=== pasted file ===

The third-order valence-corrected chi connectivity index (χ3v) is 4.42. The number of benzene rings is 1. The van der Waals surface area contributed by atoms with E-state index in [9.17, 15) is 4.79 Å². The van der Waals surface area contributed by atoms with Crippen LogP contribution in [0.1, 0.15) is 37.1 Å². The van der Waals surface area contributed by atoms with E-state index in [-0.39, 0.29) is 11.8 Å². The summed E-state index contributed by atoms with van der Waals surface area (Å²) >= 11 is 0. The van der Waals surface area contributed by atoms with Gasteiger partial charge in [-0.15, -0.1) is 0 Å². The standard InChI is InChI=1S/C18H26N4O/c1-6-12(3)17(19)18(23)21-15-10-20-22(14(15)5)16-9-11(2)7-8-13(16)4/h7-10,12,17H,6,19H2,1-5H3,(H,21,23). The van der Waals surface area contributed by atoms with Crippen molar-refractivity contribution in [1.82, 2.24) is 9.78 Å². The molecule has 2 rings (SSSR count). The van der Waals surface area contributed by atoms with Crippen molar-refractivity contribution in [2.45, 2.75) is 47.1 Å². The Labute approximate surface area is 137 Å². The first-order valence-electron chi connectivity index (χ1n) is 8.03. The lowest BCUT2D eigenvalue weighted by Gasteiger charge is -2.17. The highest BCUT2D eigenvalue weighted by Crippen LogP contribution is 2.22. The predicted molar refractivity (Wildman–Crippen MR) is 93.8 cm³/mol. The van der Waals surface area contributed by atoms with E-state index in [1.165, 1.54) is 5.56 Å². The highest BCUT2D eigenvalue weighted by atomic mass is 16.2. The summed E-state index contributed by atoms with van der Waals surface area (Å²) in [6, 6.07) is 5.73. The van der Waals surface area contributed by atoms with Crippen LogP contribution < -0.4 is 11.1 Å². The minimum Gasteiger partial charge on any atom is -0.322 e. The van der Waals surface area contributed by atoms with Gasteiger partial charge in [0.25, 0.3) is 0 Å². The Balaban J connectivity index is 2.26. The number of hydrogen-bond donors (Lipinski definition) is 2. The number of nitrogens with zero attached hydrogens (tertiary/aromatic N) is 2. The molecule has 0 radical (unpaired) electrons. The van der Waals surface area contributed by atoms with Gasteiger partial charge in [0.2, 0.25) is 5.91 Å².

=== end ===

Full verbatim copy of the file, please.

The third-order valence-corrected chi connectivity index (χ3v) is 4.42. The number of benzene rings is 1. The van der Waals surface area contributed by atoms with E-state index in [9.17, 15) is 4.79 Å². The van der Waals surface area contributed by atoms with Crippen LogP contribution in [0.1, 0.15) is 37.1 Å². The van der Waals surface area contributed by atoms with E-state index in [-0.39, 0.29) is 11.8 Å². The summed E-state index contributed by atoms with van der Waals surface area (Å²) >= 11 is 0. The van der Waals surface area contributed by atoms with Gasteiger partial charge in [-0.15, -0.1) is 0 Å². The standard InChI is InChI=1S/C18H26N4O/c1-6-12(3)17(19)18(23)21-15-10-20-22(14(15)5)16-9-11(2)7-8-13(16)4/h7-10,12,17H,6,19H2,1-5H3,(H,21,23). The van der Waals surface area contributed by atoms with Crippen molar-refractivity contribution in [1.82, 2.24) is 9.78 Å². The molecule has 2 rings (SSSR count). The van der Waals surface area contributed by atoms with Crippen molar-refractivity contribution in [2.45, 2.75) is 47.1 Å². The Labute approximate surface area is 137 Å². The first-order valence-electron chi connectivity index (χ1n) is 8.03. The lowest BCUT2D eigenvalue weighted by Gasteiger charge is -2.17. The highest BCUT2D eigenvalue weighted by Crippen LogP contribution is 2.22. The predicted molar refractivity (Wildman–Crippen MR) is 93.8 cm³/mol. The van der Waals surface area contributed by atoms with E-state index in [1.165, 1.54) is 5.56 Å². The highest BCUT2D eigenvalue weighted by atomic mass is 16.2. The summed E-state index contributed by atoms with van der Waals surface area (Å²) in [6, 6.07) is 5.73. The van der Waals surface area contributed by atoms with Crippen LogP contribution < -0.4 is 11.1 Å². The minimum Gasteiger partial charge on any atom is -0.322 e. The van der Waals surface area contributed by atoms with Gasteiger partial charge in [0.25, 0.3) is 0 Å². The Balaban J connectivity index is 2.26. The number of hydrogen-bond donors (Lipinski definition) is 2. The number of nitrogens with zero attached hydrogens (tertiary/aromatic N) is 2. The molecule has 0 radical (unpaired) electrons. The van der Waals surface area contributed by atoms with Gasteiger partial charge in [0.2, 0.25) is 5.91 Å².